At this point it was quite late in the night. But I was wide awake and listening. It was very cold. I had my headlamp and flashlight ready, I turned on my headlamp just to take a look around…it was barely a light at all…to my dismay the batteries must have been affected by the cold, and so the light was just about dead. Only a shuddering blink of pale light, hardly brighter than the light from which the stars cast on the earth. Well, no matter, I had my back up flashlight. It still seemed to work fine. The leopard began to call again. It seemed closer now, but moving at an angle, perhaps it would not come here. Never the less, I stayed ready.

The calls came and went a couple more times, at one point I thought maybe it was moving away, until it began to sound closer.

I waited in the cold darkness, trying to use my other senses, fearful to use my flashlight and risk killing the battery when I knew I would need it.

So on into the night I waited.

And then came the call again. This time I knew for sure it was heading this way. But still, maybe…maybe he will not come this far.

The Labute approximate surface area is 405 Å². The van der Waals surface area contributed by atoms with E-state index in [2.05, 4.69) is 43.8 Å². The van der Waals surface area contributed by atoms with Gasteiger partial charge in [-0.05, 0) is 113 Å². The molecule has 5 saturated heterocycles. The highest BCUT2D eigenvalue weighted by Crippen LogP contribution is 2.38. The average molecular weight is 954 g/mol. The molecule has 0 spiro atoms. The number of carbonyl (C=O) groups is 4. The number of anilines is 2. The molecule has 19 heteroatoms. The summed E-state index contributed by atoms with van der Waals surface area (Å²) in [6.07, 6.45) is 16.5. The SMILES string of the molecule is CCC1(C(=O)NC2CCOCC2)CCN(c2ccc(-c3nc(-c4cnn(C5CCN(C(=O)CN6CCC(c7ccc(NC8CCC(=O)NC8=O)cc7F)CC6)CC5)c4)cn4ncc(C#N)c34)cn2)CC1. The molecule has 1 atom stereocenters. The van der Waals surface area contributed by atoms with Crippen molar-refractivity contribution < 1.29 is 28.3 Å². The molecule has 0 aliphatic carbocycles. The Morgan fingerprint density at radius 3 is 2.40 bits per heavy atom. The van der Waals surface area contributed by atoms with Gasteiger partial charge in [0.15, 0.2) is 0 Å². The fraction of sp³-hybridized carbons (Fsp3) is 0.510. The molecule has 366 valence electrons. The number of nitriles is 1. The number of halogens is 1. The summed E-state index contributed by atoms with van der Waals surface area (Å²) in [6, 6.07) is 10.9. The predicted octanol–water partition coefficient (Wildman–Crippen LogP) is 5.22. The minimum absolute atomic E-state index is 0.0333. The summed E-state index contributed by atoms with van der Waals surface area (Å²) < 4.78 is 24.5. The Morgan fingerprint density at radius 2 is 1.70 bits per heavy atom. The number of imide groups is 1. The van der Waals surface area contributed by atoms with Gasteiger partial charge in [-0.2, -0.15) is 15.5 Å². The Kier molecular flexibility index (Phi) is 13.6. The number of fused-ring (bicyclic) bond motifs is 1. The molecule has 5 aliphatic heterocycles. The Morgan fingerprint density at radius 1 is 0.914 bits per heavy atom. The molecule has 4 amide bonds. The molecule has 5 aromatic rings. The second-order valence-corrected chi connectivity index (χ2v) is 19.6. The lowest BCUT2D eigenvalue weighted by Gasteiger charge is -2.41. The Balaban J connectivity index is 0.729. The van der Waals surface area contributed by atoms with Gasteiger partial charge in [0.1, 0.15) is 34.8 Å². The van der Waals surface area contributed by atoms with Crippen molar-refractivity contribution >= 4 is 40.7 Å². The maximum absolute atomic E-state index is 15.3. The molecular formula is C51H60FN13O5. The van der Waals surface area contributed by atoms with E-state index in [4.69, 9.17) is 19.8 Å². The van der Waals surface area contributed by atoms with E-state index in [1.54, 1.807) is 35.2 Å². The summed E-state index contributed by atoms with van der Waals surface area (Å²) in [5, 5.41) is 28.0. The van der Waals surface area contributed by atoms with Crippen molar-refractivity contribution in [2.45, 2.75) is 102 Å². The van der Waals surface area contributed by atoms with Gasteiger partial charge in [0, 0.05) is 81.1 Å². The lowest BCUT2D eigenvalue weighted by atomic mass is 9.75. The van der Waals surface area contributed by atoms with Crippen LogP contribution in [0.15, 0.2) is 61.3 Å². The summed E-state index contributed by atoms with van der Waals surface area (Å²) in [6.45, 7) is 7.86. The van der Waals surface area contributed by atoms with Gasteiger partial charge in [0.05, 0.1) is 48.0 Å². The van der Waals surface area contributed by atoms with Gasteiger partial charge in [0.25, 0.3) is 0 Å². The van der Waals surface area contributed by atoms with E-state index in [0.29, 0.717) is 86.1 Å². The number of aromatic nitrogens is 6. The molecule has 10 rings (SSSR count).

I waited.

And then, there came a flurry of alarm barks from the impala group that I had seen at the waterhole. Something had upset them.

The rasping call began again. The leopard was at the waterhole.

If I had not been on high alert before, boy was I now!

The voice of the big cat chilled me as he began to call yet again, now he was just up the road.

Still I waited in the silent darkness. Do not waste the light. Keep waiting.

The impalas that had been camping near me, sharing the impending dread along side me, began to bark their alarm call. He was here.

I did not move, I was standing, my knife in one hand, and my flashlight, not on yet, in the other. I was ready. My ears strained for any sound of movement. Anything. Anything. God please let me hear it.